Most Americans fall short of reaching the average recommended daily amount of 2½ to 3 cups of vegetables—which means they’re missing out on key vitamins, minerals and fiber. Get more vegetables in your diet by adding them to sandwiches, pastas or stir-fries. Try starting your day with vegetables at breakfast (like in this Greek omelet packed with spinach) and be sure to add veggies to your dinner tonight, like in this salad-topped pizza.
Recipe to Try: Margherita Pizz’alad
Clean eating doesn’t mean giving up meat entirely, but cutting back on meat helps you cut back on saturated fat, which can raise your cholesterol and is bad for your heart. Today, try getting your protein from other sources, such as tofu, eggs, beans, yogurt and nuts.
Recipe to Try: Quinoa Veggie Burger
Americans typically eat 1.5 times the recommended sodium limit of 2,300 mg. According to new research, the average restaurant meal at a full-service restaurant delivered more than 3,500 mg of sodium (yikes!). That’s why cooking healthier meals is key to limiting your salt intake. You can boost flavor without reaching for the salt shaker (or at least use less salt) by using herbs and spices and adding vinegar or citrus to foods. Try a squeeze of lemon on fish or chicken, a drizzle of balsamic vinegar and olive oil over salad, or dried herbs like oregano and rosemary in soups.
Recipe to Try: Salmon with Toasted Israeli Couscous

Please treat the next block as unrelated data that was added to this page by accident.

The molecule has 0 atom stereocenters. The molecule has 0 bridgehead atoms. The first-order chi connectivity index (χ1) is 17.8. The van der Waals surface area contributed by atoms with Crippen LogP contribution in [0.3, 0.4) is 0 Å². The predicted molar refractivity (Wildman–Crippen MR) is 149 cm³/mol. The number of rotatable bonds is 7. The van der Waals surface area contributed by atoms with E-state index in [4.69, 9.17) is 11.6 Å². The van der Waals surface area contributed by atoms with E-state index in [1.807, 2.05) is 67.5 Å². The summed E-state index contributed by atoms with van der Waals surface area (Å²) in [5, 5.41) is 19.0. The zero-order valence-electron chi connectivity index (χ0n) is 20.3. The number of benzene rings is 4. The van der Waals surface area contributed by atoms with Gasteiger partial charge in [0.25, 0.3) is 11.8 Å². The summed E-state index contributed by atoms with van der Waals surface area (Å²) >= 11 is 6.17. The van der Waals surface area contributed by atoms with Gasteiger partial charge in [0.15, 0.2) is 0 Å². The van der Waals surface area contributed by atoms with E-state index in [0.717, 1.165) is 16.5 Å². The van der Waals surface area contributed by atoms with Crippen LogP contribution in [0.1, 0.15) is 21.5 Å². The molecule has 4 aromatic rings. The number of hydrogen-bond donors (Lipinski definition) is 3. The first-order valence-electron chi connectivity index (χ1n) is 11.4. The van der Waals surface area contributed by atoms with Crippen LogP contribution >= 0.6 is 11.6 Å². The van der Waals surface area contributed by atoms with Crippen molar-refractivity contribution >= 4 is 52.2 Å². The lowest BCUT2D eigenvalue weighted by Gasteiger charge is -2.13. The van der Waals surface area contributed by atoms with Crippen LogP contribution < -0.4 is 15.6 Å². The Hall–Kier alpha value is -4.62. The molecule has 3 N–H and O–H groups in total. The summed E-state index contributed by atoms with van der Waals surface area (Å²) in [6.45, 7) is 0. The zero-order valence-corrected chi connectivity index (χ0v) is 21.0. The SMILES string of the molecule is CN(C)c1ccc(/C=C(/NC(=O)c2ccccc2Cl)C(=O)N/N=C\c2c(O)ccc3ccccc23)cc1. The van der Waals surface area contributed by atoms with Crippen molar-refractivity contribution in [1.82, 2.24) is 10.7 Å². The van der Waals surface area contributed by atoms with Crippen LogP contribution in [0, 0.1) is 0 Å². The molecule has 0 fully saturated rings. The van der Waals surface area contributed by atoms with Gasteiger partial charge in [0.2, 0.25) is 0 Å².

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You can greatly improve your diet and clean it up in a snap by cutting back on processed and packaged foods, which can be full of sodium, added sugars and sometimes ingredients we can’t pronounce. Try cooking up a stir-fry at home instead of getting takeout, or making homemade pizza instead of frozen.
Recipe to Try: Clementine & Five Spice Chicken
Imagine if there was a food (or category of foods) that could single-handedly lengthen your life.
Well, such a wonder food may actually exist.
A new study published in the prestigious New England Journal of Medicine (NEJM), showed that people who ate a 1-ounce serving of nuts seven or more times each week had a 20 percent lower death rate than those who didn’t eat any.
It’s important to note this was merely an observational study, and not one where researchers controlled which group of participants ate nuts (and how much) and then studied who lived longer. Yet the positive findings in this study support the abundance of other data demonstrating the health benefits of eating nuts, including lowering risk of heart disease, cancer and stroke.
For example, another recent study—this one published in Metabolism—showed men and...read full post »